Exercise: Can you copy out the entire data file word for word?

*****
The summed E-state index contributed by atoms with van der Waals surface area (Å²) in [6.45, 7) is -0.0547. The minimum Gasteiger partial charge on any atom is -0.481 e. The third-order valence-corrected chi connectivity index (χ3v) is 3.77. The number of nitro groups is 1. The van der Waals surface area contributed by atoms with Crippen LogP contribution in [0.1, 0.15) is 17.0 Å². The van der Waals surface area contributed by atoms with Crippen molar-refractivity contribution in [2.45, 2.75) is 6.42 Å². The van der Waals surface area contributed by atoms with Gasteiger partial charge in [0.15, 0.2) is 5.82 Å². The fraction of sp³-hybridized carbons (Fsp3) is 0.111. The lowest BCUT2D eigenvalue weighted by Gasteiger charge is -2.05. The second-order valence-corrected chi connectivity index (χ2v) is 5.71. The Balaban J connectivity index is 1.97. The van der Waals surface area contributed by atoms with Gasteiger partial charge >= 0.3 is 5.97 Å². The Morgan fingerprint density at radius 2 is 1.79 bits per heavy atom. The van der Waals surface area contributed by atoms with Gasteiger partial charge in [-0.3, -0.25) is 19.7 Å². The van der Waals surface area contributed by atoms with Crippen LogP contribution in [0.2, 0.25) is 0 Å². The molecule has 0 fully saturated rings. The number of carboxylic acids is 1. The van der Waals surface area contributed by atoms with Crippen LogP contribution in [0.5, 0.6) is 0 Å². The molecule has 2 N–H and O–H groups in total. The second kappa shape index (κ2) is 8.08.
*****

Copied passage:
The summed E-state index contributed by atoms with van der Waals surface area (Å²) in [6.45, 7) is -0.0547. The minimum Gasteiger partial charge on any atom is -0.481 e. The third-order valence-corrected chi connectivity index (χ3v) is 3.77. The number of nitro groups is 1. The van der Waals surface area contributed by atoms with Crippen LogP contribution in [0.1, 0.15) is 17.0 Å². The van der Waals surface area contributed by atoms with Crippen molar-refractivity contribution in [2.45, 2.75) is 6.42 Å². The van der Waals surface area contributed by atoms with Gasteiger partial charge in [0.15, 0.2) is 5.82 Å². The fraction of sp³-hybridized carbons (Fsp3) is 0.111. The lowest BCUT2D eigenvalue weighted by Gasteiger charge is -2.05. The second-order valence-corrected chi connectivity index (χ2v) is 5.71. The Balaban J connectivity index is 1.97. The van der Waals surface area contributed by atoms with Gasteiger partial charge >= 0.3 is 5.97 Å². The Morgan fingerprint density at radius 2 is 1.79 bits per heavy atom. The van der Waals surface area contributed by atoms with Gasteiger partial charge in [-0.3, -0.25) is 19.7 Å². The van der Waals surface area contributed by atoms with Crippen LogP contribution in [0.2, 0.25) is 0 Å². The molecule has 0 fully saturated rings. The number of carboxylic acids is 1. The van der Waals surface area contributed by atoms with Crippen LogP contribution in [0.5, 0.6) is 0 Å². The molecule has 2 N–H and O–H groups in total. The second kappa shape index (κ2) is 8.08.